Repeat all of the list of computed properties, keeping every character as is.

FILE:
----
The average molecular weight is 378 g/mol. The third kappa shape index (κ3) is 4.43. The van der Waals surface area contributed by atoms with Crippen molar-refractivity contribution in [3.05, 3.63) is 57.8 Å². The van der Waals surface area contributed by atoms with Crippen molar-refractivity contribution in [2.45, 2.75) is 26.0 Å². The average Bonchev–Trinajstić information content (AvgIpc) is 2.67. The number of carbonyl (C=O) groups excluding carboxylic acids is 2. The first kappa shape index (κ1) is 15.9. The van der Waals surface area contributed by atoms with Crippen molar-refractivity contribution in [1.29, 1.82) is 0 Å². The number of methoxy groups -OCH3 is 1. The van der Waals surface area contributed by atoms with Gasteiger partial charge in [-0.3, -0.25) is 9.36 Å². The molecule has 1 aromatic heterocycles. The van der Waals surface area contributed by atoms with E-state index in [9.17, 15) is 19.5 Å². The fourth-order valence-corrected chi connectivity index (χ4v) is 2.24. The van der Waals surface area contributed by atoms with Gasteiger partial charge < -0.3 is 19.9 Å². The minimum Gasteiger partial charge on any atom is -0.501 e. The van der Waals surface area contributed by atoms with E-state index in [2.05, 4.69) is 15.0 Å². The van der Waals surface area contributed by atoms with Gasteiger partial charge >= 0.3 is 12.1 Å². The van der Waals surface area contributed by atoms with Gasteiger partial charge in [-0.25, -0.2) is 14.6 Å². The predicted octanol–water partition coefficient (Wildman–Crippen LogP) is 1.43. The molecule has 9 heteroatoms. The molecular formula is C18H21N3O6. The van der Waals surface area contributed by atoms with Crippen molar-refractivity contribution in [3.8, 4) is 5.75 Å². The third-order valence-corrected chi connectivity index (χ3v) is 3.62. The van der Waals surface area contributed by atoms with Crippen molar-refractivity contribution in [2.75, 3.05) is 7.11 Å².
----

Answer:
The average molecular weight is 378 g/mol. The third kappa shape index (κ3) is 4.43. The van der Waals surface area contributed by atoms with Crippen molar-refractivity contribution in [3.05, 3.63) is 57.8 Å². The van der Waals surface area contributed by atoms with Crippen molar-refractivity contribution in [2.45, 2.75) is 26.0 Å². The average Bonchev–Trinajstić information content (AvgIpc) is 2.67. The number of carbonyl (C=O) groups excluding carboxylic acids is 2. The first kappa shape index (κ1) is 15.9. The van der Waals surface area contributed by atoms with Crippen molar-refractivity contribution in [1.29, 1.82) is 0 Å². The number of methoxy groups -OCH3 is 1. The van der Waals surface area contributed by atoms with Gasteiger partial charge in [-0.3, -0.25) is 9.36 Å². The molecule has 1 aromatic heterocycles. The van der Waals surface area contributed by atoms with E-state index in [9.17, 15) is 19.5 Å². The fourth-order valence-corrected chi connectivity index (χ4v) is 2.24. The van der Waals surface area contributed by atoms with Gasteiger partial charge < -0.3 is 19.9 Å². The minimum Gasteiger partial charge on any atom is -0.501 e. The van der Waals surface area contributed by atoms with E-state index in [2.05, 4.69) is 15.0 Å². The van der Waals surface area contributed by atoms with Gasteiger partial charge >= 0.3 is 12.1 Å². The van der Waals surface area contributed by atoms with Gasteiger partial charge in [-0.25, -0.2) is 14.6 Å². The predicted octanol–water partition coefficient (Wildman–Crippen LogP) is 1.43. The molecule has 9 heteroatoms. The molecular formula is C18H21N3O6. The van der Waals surface area contributed by atoms with Crippen molar-refractivity contribution in [3.8, 4) is 5.75 Å². The third-order valence-corrected chi connectivity index (χ3v) is 3.62. The van der Waals surface area contributed by atoms with Crippen molar-refractivity contribution in [2.75, 3.05) is 7.11 Å².